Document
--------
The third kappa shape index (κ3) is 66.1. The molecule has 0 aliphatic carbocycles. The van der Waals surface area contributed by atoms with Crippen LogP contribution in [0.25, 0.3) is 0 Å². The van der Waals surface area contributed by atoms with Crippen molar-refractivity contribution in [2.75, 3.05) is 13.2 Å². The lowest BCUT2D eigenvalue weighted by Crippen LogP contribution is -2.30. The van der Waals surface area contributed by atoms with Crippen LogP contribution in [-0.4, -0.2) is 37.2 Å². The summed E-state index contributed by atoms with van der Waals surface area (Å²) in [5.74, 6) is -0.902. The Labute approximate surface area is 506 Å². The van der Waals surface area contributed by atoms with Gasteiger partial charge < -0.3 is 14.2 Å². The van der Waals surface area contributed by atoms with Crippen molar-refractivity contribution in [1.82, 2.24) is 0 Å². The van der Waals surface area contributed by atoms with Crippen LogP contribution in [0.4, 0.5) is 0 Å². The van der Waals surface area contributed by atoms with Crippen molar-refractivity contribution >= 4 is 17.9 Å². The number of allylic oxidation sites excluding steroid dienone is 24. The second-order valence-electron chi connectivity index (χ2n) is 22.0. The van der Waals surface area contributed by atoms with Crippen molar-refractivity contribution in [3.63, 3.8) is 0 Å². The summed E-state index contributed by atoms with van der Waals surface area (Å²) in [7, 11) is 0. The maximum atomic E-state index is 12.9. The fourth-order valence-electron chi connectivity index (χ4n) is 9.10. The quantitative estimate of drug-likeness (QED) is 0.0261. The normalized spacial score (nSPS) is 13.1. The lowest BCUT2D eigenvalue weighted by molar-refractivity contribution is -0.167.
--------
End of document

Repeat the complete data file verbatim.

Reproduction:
The third kappa shape index (κ3) is 66.1. The molecule has 0 aliphatic carbocycles. The van der Waals surface area contributed by atoms with Crippen LogP contribution in [0.25, 0.3) is 0 Å². The van der Waals surface area contributed by atoms with Crippen molar-refractivity contribution in [2.75, 3.05) is 13.2 Å². The lowest BCUT2D eigenvalue weighted by Crippen LogP contribution is -2.30. The van der Waals surface area contributed by atoms with Crippen LogP contribution in [-0.4, -0.2) is 37.2 Å². The summed E-state index contributed by atoms with van der Waals surface area (Å²) in [5.74, 6) is -0.902. The Labute approximate surface area is 506 Å². The van der Waals surface area contributed by atoms with Gasteiger partial charge < -0.3 is 14.2 Å². The van der Waals surface area contributed by atoms with Crippen molar-refractivity contribution in [1.82, 2.24) is 0 Å². The van der Waals surface area contributed by atoms with Crippen LogP contribution in [0.4, 0.5) is 0 Å². The van der Waals surface area contributed by atoms with Crippen molar-refractivity contribution >= 4 is 17.9 Å². The number of allylic oxidation sites excluding steroid dienone is 24. The second-order valence-electron chi connectivity index (χ2n) is 22.0. The van der Waals surface area contributed by atoms with Crippen molar-refractivity contribution in [3.63, 3.8) is 0 Å². The summed E-state index contributed by atoms with van der Waals surface area (Å²) in [7, 11) is 0. The maximum atomic E-state index is 12.9. The fourth-order valence-electron chi connectivity index (χ4n) is 9.10. The quantitative estimate of drug-likeness (QED) is 0.0261. The normalized spacial score (nSPS) is 13.1. The lowest BCUT2D eigenvalue weighted by molar-refractivity contribution is -0.167.